Are we gradually turning them from their inherent state as creators, rich with imagination and overflowing with natural joy to that which we have become, fierce consumers, entangled by socially induced limitation? I think we are.
Jesse who is my oldest boy (6 years) has ever since he could walk been the most generous, selfless, caring and considerate little boy I have ever been in contact with (parental bias noted and disregarded). His character was and I believe fundamentally still is glowing with the virtues of unity, compassion and charity.
I have however started to notice recently, just now and then very little things, which on the surface may seem insignificant and are so often dismissed by protective parents as ‘it’s just a phase’ or ‘they all go through that’, and unfortunately to the great detriment of our children I believe this is true.
Little things like when being offered a bowl of treats where other children are present being over-eager to be the first to grab one. Being more worried about who’s going to get the next piece of pizza and therefore scoffing his down at pace to ensure it is he, rather than simply enjoying and savouring that which he is eating. The protest launched forward if someone else has the last of something for it must mean he has been deprived.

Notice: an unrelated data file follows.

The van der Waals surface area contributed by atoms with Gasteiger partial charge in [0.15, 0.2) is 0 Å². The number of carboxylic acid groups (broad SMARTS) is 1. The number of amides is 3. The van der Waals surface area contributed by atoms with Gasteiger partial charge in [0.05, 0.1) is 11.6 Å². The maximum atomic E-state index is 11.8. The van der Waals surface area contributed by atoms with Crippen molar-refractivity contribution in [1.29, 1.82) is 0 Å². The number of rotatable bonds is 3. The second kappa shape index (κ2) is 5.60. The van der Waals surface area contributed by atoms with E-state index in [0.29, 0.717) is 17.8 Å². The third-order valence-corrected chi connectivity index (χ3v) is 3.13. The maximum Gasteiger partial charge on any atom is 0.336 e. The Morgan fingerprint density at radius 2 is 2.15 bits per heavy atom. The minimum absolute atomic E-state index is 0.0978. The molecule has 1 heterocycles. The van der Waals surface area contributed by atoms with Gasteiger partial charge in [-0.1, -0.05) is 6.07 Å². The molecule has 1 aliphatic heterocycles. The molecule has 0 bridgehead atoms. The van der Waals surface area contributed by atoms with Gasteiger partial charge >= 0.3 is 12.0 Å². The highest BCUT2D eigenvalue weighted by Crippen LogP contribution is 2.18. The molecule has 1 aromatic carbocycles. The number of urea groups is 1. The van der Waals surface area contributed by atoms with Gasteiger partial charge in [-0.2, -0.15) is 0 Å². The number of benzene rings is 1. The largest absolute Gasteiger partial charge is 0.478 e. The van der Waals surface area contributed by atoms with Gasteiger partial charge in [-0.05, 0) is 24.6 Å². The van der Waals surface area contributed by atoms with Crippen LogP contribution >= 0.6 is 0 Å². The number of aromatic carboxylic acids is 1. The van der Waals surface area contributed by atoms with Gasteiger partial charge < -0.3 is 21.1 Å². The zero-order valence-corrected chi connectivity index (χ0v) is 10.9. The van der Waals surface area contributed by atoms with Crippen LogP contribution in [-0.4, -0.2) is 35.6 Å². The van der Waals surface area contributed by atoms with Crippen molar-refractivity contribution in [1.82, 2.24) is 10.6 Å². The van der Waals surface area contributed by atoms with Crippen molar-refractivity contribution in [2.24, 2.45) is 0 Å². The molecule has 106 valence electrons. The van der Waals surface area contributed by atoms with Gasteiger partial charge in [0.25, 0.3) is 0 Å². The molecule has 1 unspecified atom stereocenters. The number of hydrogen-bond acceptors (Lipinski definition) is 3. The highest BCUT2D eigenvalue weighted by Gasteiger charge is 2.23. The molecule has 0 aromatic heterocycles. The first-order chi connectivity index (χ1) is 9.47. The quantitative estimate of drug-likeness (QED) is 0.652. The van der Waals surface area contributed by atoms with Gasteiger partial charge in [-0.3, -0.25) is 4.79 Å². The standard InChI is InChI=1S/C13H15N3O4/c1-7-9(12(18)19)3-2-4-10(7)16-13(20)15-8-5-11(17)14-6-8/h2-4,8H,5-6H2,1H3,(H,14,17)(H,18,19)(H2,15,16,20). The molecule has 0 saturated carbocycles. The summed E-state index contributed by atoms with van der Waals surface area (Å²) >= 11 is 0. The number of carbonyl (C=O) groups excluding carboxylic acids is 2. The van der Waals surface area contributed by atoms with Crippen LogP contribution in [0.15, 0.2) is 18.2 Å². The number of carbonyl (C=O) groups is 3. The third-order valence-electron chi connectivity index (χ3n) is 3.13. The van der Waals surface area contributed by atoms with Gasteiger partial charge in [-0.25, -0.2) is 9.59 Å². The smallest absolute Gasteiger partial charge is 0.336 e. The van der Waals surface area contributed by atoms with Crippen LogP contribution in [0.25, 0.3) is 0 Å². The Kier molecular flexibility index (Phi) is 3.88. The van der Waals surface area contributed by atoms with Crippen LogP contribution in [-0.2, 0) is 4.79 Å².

In fairness these in balance are far outweighed by the display of amazing virtues for a six year old however they still feel to me like the undertone of socialisation starting to take hold. Without even realising it our children are converted into the social attitude of lack, greed, competition and judgement.
Do toys lose their appeal quickly? Great consumers they are becoming. Is their identity as an individual slowly but surely being made conditional on the accumulation of more and more stuff? The mighty trinkets of insignificance! Is great importance placed on whether they have the same or greater as the next child-consumer-to-be? If they don’t then do they consider themselves ‘less-than’?